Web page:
The references from this review came from a PubMed search from 2004 to May 2014 and our personal libraries. To obtain a broad range of articles, we used the term “asthma” with the filters “clinical trials” and “year”. We initially screened more than 4000 articles and gave particular attention to articles on drugs that were in the late phase of development. The reference lists of clinical trials were also screened and relevant articles included. The 2014 systematic review from the Global Initiative for Asthma was also included.
Asthma symptoms are reported in 11.6% of 6-7 year old children worldwide.6 In 2010, in the United States alone, an estimated 18.7 million adults and seven million children were reported to have asthma.7 Although the reported prevalence of the diagnosis and the symptoms of asthma vary globally, possibly because of variable diagnostic criteria and available confirmation strategies in epidemiologic studies,6 specific groups in the population have higher rates of asthma than the general population. For example, the prevalence of asthma seems to be higher in urban areas than in rural ones.8 In the US, race and ethnicity strongly affect the prevalence of asthma, with the highest rates occurring in Puerto Rican, multiple race, and African-American people, respectively.7 Asthma is more common in children and people on a low income than in the general population7—17% of African-American children and 13.5% of children from low income families have asthma.9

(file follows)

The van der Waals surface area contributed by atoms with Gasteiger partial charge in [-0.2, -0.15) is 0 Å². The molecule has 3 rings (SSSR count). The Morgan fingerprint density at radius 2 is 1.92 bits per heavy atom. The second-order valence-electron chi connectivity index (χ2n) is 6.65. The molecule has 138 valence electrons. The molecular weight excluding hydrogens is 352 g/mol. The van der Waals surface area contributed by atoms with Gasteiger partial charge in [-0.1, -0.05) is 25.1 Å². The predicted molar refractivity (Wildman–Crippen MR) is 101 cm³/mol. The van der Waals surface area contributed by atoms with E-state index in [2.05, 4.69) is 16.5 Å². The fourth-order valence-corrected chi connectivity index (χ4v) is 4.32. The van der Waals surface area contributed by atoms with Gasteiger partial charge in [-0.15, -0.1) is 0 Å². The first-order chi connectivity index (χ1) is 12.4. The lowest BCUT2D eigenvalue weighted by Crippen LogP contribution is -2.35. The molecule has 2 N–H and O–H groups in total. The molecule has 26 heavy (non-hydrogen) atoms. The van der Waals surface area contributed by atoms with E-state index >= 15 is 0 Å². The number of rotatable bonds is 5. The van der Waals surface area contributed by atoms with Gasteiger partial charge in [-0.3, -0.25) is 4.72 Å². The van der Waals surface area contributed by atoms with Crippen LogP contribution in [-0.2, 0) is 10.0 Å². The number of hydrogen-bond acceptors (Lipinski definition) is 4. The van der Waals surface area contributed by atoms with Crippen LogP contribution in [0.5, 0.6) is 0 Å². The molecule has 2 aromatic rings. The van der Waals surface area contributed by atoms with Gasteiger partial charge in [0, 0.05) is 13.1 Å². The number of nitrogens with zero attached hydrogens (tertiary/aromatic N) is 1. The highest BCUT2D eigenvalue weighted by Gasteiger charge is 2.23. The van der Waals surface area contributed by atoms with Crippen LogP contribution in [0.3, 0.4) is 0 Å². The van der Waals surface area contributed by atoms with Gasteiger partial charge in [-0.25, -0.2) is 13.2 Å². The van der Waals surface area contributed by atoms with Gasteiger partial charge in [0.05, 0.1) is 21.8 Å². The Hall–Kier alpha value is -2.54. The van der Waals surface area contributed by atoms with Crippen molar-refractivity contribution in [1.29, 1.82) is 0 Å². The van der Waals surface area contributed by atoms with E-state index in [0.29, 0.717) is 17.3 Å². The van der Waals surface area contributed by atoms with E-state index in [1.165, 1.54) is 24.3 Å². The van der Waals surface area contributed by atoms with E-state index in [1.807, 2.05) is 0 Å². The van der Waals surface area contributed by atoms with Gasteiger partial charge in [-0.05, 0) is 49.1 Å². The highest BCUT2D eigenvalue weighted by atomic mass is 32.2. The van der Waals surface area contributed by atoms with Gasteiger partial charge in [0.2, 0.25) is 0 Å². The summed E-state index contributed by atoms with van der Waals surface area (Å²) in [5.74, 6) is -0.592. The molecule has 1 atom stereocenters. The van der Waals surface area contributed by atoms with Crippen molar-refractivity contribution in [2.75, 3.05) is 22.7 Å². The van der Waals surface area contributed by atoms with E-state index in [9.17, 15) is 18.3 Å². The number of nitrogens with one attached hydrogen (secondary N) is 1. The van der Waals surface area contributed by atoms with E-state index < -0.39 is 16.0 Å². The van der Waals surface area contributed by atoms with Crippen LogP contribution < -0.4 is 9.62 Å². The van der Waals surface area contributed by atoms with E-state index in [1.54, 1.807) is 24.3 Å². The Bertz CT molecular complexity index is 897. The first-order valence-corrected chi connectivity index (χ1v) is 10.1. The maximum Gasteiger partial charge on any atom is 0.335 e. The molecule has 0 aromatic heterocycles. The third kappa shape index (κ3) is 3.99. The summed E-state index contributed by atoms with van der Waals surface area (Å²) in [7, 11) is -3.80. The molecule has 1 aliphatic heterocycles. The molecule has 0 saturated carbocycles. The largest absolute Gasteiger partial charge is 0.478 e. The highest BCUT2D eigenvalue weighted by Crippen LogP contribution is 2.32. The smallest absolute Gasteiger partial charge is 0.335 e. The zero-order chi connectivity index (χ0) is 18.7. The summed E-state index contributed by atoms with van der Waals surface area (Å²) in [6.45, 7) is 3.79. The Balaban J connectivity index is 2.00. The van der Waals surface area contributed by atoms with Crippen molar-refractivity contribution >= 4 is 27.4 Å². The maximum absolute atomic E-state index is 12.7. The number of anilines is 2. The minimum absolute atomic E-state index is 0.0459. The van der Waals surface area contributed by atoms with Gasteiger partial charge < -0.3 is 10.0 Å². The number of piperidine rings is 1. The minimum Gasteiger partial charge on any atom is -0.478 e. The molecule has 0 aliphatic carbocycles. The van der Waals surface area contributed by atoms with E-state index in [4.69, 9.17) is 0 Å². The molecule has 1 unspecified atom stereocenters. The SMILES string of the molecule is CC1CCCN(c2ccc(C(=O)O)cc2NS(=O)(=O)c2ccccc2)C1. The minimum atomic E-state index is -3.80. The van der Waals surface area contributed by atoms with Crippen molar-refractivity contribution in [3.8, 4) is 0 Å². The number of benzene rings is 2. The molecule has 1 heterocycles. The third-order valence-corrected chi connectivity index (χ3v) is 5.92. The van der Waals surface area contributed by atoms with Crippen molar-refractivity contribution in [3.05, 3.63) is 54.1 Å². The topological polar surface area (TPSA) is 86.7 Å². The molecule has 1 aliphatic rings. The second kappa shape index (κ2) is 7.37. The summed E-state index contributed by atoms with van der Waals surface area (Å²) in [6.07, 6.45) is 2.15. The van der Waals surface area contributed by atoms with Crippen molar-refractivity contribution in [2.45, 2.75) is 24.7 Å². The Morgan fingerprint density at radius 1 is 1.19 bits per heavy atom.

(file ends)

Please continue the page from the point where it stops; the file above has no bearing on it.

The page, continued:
Independent of high prevalence, increases in prevalence of asthma are outstripping the effect of improved diagnostic capabilities in certain parts of the world.5 In the US from 2001 to 2009 the overall prevalence of asthma increased from 7.3% to 8.2%.9
Reasons behind the increased prevalence are unclear, but several plausible hypotheses have been put forward. Increasing rates of atopy in Western society probably contribute to the increased prevalence.10 In addition, exposure to particulate matter is associated with higher rates of asthma and it clearly affects asthma symptoms.11 12 As the prevalence of smoking and obesity has increased, it has become apparent that the frequency of asthma is higher in children of smokers and that the severity of obesity is strongly associated with asthma in adult women.13 14 Changes in the diversity and timing of microbial exposures during development may also play a role.15 16 Finally, there is evidence that maternal and childhood dietary factors modulate the likelihood of the development of asthma.17 18 Increased understanding of the proposed mechanisms behind these increases in prevalence may ultimately lead to improved preventive and therapeutic strategies.
In other parts of the world the trend of increased prevalence is not so clear. The ISAAC III study showed that the prevalence of asthma symptoms is declining in western Europe and some English speaking countries, while simultaneously increasing in many developing nations.19